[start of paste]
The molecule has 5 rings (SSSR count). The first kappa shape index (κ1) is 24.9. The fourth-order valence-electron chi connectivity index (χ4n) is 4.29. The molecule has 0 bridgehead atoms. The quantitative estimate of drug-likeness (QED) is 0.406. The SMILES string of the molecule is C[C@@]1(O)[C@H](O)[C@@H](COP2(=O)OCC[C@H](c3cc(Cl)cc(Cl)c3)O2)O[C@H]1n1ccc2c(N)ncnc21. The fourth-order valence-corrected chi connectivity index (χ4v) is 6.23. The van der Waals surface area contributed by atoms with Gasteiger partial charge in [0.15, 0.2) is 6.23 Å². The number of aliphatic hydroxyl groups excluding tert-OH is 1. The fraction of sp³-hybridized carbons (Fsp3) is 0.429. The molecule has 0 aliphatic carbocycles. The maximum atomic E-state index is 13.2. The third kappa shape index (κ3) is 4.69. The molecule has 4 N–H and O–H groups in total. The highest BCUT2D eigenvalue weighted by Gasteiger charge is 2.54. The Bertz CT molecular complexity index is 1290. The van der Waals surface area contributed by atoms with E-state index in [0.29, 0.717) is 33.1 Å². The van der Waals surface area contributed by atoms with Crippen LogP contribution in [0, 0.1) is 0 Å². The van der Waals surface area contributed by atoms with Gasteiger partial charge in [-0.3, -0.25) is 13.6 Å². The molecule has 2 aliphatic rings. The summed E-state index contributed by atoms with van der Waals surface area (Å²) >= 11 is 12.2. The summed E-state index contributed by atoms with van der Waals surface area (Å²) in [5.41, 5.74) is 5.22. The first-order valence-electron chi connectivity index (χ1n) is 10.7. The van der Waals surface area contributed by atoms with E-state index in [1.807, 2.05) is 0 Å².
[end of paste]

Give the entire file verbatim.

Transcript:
The molecule has 5 rings (SSSR count). The first kappa shape index (κ1) is 24.9. The fourth-order valence-electron chi connectivity index (χ4n) is 4.29. The molecule has 0 bridgehead atoms. The quantitative estimate of drug-likeness (QED) is 0.406. The SMILES string of the molecule is C[C@@]1(O)[C@H](O)[C@@H](COP2(=O)OCC[C@H](c3cc(Cl)cc(Cl)c3)O2)O[C@H]1n1ccc2c(N)ncnc21. The fourth-order valence-corrected chi connectivity index (χ4v) is 6.23. The van der Waals surface area contributed by atoms with Gasteiger partial charge in [0.15, 0.2) is 6.23 Å². The number of aliphatic hydroxyl groups excluding tert-OH is 1. The fraction of sp³-hybridized carbons (Fsp3) is 0.429. The molecule has 0 aliphatic carbocycles. The maximum atomic E-state index is 13.2. The third kappa shape index (κ3) is 4.69. The molecule has 4 N–H and O–H groups in total. The highest BCUT2D eigenvalue weighted by Gasteiger charge is 2.54. The Bertz CT molecular complexity index is 1290. The van der Waals surface area contributed by atoms with E-state index in [0.29, 0.717) is 33.1 Å². The van der Waals surface area contributed by atoms with Crippen LogP contribution in [0, 0.1) is 0 Å². The van der Waals surface area contributed by atoms with Gasteiger partial charge in [-0.3, -0.25) is 13.6 Å². The molecule has 2 aliphatic rings. The summed E-state index contributed by atoms with van der Waals surface area (Å²) >= 11 is 12.2. The summed E-state index contributed by atoms with van der Waals surface area (Å²) in [5.41, 5.74) is 5.22. The first-order valence-electron chi connectivity index (χ1n) is 10.7. The van der Waals surface area contributed by atoms with E-state index in [1.807, 2.05) is 0 Å².